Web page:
The Vanishing of Ethan Carter is an exploratory narrative game with some puzzle aspects that was developed by The Astronauts and originally released on PC and PS4 in 2014. In 2015 the game underwent a dramatic makeover to update to the Unreal 4 engine, and fans of Xbox were still left out when the re-release (dubbed The Vanishing of Ethan Carter Redux) was released. The Astronauts have been pretty forthcoming about the reason behind the late release for Xbox, citing issues with their being a smaller team that would have to outsource the port and also their desires to move on to their next project (upcoming first person shooter, Witchfire). Roughly a year ago The Astronauts finally teamed up with SPIN Software, a Polish studio, to complete the process of porting The Vanishing of Ethan Carter to Xbox One.
Thankfully, The Vanishing of Ethan Carter proves to have been worth the wait. Players get a first person perspective while playing as Paul Prospero, a detective with ties to the supernatural and occult that allows him to see both the past and the present. Paul has received a letter from the titular Ethan Carter, and realizes quickly that the young boy is in danger. The game begins with Paul arriving in the scenic town of Red Creek Valley where it is up to players to guide Paul through the town, sleuthing out clues in hopes of saving Ethan and solving some pretty grisly murders along the way. As players uncover clues relating to the mysteries in Red Creek Valley, Paul’s supernatural abilities allow him to glimpse into the past and relate those clues to the mystery at hand. In some cases, this means players must organize clues relating to a grisly murder in chronological order, and in another the player may need to determine the layout of a burned out home by switching between the past and the home’s current state.
One of the first thing players will notice when they launch The Vanishing of Ethan Carter is a disclaimer at the beginning stating that even though the game is narrative driven, it does not attempt to hold player’s hands. And for the most part, this is very true. Every aspect of Red Creek Valley can be explored at the player’s discretion. There’s a complete absence of loading screens once the game is launched, and the entirety of the world is available from the very beginning. While there are plenty of puzzles to interact with, there is no implications that players must complete them in any specific order to progress. Should a player find they’re struggling with any one puzzle, it is plenty easy enough to simply walk away from it and return later after giving it some thought.
The game does hold your hand, however, when it comes to finding items that can be interacted with in the world. While this is welcome in most regards – like finding a rogue scrap of paper in some bushes that contains important backstory – it does become excessive at times. Some puzzles, like the one involving a rail car at the very beginning of the game, may require Paul to locate key items. In the case of the puzzle with the rail car, the game immediately draws players attention to the front of the rail car with the word “crank?”. If the player attempts to interact with the missing crank, the word prompt multiplies and begins swirling around the screen. A little hint here and there can be helpful, especially in the such a large exploration and narrative driven game, but hints should never go full blown “pop up ad” and multiply while swirling about the screen.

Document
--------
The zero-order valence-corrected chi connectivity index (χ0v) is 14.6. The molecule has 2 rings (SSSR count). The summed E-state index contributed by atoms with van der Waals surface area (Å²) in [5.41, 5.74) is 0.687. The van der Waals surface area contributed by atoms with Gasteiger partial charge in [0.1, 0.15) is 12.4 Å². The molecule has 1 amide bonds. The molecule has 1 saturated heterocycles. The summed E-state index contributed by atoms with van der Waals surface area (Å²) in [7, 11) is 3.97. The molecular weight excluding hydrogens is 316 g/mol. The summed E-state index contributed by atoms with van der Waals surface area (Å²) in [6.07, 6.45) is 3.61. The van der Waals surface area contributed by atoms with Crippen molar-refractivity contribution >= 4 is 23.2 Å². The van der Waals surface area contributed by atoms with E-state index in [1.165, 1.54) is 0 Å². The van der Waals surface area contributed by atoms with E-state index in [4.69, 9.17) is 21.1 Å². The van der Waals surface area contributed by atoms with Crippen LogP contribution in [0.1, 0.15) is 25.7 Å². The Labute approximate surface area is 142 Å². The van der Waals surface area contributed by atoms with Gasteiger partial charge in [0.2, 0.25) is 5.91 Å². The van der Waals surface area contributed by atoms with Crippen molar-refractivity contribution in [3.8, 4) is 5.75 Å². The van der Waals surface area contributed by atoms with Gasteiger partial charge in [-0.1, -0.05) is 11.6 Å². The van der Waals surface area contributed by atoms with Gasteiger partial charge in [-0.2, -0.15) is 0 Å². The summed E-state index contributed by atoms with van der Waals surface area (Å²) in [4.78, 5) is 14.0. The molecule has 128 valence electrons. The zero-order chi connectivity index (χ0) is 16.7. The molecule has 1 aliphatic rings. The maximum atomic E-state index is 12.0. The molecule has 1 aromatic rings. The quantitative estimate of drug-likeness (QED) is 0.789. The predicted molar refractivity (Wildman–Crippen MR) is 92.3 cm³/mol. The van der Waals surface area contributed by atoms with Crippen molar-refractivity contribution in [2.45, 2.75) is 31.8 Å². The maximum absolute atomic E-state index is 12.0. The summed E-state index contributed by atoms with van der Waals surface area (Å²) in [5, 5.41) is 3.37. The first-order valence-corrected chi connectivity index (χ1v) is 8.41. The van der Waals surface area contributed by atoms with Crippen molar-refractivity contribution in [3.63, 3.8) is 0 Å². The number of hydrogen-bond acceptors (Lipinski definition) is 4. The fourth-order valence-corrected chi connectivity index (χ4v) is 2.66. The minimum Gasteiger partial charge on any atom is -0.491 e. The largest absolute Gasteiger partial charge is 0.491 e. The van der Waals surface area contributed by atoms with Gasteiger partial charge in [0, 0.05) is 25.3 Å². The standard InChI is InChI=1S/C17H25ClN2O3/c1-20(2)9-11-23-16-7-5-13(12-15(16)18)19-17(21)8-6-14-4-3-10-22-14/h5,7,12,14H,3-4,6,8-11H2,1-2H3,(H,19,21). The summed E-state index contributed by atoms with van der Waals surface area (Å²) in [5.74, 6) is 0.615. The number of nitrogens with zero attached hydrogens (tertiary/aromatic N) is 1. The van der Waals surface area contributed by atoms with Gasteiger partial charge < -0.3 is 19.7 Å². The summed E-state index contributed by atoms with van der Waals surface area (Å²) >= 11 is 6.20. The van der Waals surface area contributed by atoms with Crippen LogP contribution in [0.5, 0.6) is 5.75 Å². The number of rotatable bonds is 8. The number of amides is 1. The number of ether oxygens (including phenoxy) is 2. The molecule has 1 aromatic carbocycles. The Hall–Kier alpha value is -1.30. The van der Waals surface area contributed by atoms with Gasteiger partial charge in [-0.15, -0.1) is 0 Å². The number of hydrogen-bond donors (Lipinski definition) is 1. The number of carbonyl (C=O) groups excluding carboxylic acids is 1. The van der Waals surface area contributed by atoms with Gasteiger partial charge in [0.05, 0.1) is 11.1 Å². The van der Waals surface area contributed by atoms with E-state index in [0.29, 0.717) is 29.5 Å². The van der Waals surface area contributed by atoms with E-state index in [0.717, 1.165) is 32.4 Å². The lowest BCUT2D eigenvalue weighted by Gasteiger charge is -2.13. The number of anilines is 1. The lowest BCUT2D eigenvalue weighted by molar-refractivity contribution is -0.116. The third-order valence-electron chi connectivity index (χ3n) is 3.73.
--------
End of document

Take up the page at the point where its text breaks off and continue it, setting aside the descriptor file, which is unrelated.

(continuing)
While not what one would typically consider a horror game, The Vanishing of Ethan Carter’s mysteries do leave behind their mark on an otherwise beautiful world. Some areas of Red Creek Valley are marred by blood splatter, severed legs on railroad tracks, and occult symbolism left behind in a church cemetery. None of it is ever enough to be truly frightening, but it can leave players with an uneasy feeling that adds to the game’s mysterious ambiance perfectly. Nevertheless, the team at The Astronauts recognized that some players wanted to simply explore Red Creek Valley without all the muck, murder, and malaise. To appease those players, The Vanishing of Ethan Carter ships to Xbox One with an exclusive Free Roam mode. Screenshot enthusiasts and casual fans alike can take advantage of this mode to see the game in all of its Xbox One X enhanced glory. For those who might be playing The Vanishing of Ethan Carter on a Xbox One X, there are options available to adjust between 1080p and 4K resolutions, as well the ability to toggle between 30fps, 60fps, or an uncapped frame rate depending on the player’s preference. Players that are still limited to the basic Xbox One are locked in to the 1080p resolution. The ability to set frame rate preference is still there, however, and players will find that 1080p at an uncapped framerate on a basic Xbox One will still afford them a breathtaking experience.
For all of the visual shock and awe, The Vanishing of Ethan Carter’s narrative experience is equally tantamount to the game’s experience. The world we’re exploring, lovely though it may be, is a backdrop for the spectacular story hidden inside of it. Paul’s journey to uncover the truth behind Ethan Carter’s disappearance – and the shocking twists that the truth reveals – leaves behind a story that will linger with players long after the credits roll. The Astronauts may have taken their good old sweet time bringing their game to Xbox One, but it is undeniable that The Vanishing of Ethan Carter was well worth the wait.